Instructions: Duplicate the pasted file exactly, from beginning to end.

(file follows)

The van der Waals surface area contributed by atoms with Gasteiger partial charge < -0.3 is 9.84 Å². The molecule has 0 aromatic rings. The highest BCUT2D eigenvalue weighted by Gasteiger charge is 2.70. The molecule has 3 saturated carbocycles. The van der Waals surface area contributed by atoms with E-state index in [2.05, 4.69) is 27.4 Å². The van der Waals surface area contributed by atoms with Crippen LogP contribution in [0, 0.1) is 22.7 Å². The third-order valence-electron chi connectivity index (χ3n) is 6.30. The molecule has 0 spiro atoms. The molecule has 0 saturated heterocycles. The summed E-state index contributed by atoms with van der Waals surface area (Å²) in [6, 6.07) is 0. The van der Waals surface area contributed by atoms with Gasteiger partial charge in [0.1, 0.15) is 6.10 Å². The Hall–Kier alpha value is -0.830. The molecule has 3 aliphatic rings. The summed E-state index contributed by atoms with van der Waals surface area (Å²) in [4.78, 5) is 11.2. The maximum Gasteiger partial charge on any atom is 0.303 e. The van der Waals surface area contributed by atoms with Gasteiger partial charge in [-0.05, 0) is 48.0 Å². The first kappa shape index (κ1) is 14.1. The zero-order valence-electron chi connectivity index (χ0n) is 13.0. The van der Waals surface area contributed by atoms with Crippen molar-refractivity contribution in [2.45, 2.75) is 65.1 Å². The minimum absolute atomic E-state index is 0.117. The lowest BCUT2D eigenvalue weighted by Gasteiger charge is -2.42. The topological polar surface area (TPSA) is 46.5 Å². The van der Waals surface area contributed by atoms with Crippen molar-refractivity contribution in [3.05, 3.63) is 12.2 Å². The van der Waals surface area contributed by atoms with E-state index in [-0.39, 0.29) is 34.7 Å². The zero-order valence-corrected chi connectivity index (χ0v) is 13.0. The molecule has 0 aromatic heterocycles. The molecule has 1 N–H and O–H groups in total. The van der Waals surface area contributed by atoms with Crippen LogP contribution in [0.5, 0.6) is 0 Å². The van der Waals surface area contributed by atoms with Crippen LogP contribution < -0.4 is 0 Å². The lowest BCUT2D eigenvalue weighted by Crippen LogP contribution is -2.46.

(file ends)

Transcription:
The van der Waals surface area contributed by atoms with Gasteiger partial charge < -0.3 is 9.84 Å². The molecule has 0 aromatic rings. The highest BCUT2D eigenvalue weighted by Gasteiger charge is 2.70. The molecule has 3 saturated carbocycles. The van der Waals surface area contributed by atoms with E-state index in [2.05, 4.69) is 27.4 Å². The van der Waals surface area contributed by atoms with Crippen LogP contribution in [0, 0.1) is 22.7 Å². The third-order valence-electron chi connectivity index (χ3n) is 6.30. The molecule has 0 spiro atoms. The molecule has 0 saturated heterocycles. The summed E-state index contributed by atoms with van der Waals surface area (Å²) in [6, 6.07) is 0. The van der Waals surface area contributed by atoms with Gasteiger partial charge in [0.1, 0.15) is 6.10 Å². The Hall–Kier alpha value is -0.830. The molecule has 3 aliphatic rings. The summed E-state index contributed by atoms with van der Waals surface area (Å²) in [4.78, 5) is 11.2. The maximum Gasteiger partial charge on any atom is 0.303 e. The van der Waals surface area contributed by atoms with Gasteiger partial charge in [-0.05, 0) is 48.0 Å². The first kappa shape index (κ1) is 14.1. The zero-order valence-electron chi connectivity index (χ0n) is 13.0. The van der Waals surface area contributed by atoms with Crippen molar-refractivity contribution in [2.45, 2.75) is 65.1 Å². The minimum absolute atomic E-state index is 0.117. The lowest BCUT2D eigenvalue weighted by Gasteiger charge is -2.42. The topological polar surface area (TPSA) is 46.5 Å². The van der Waals surface area contributed by atoms with Crippen molar-refractivity contribution in [3.05, 3.63) is 12.2 Å². The van der Waals surface area contributed by atoms with E-state index in [-0.39, 0.29) is 34.7 Å². The zero-order valence-corrected chi connectivity index (χ0v) is 13.0. The molecule has 0 aromatic heterocycles. The molecule has 1 N–H and O–H groups in total. The van der Waals surface area contributed by atoms with Crippen LogP contribution in [0.5, 0.6) is 0 Å². The van der Waals surface area contributed by atoms with Crippen LogP contribution < -0.4 is 0 Å². The lowest BCUT2D eigenvalue weighted by Crippen LogP contribution is -2.46.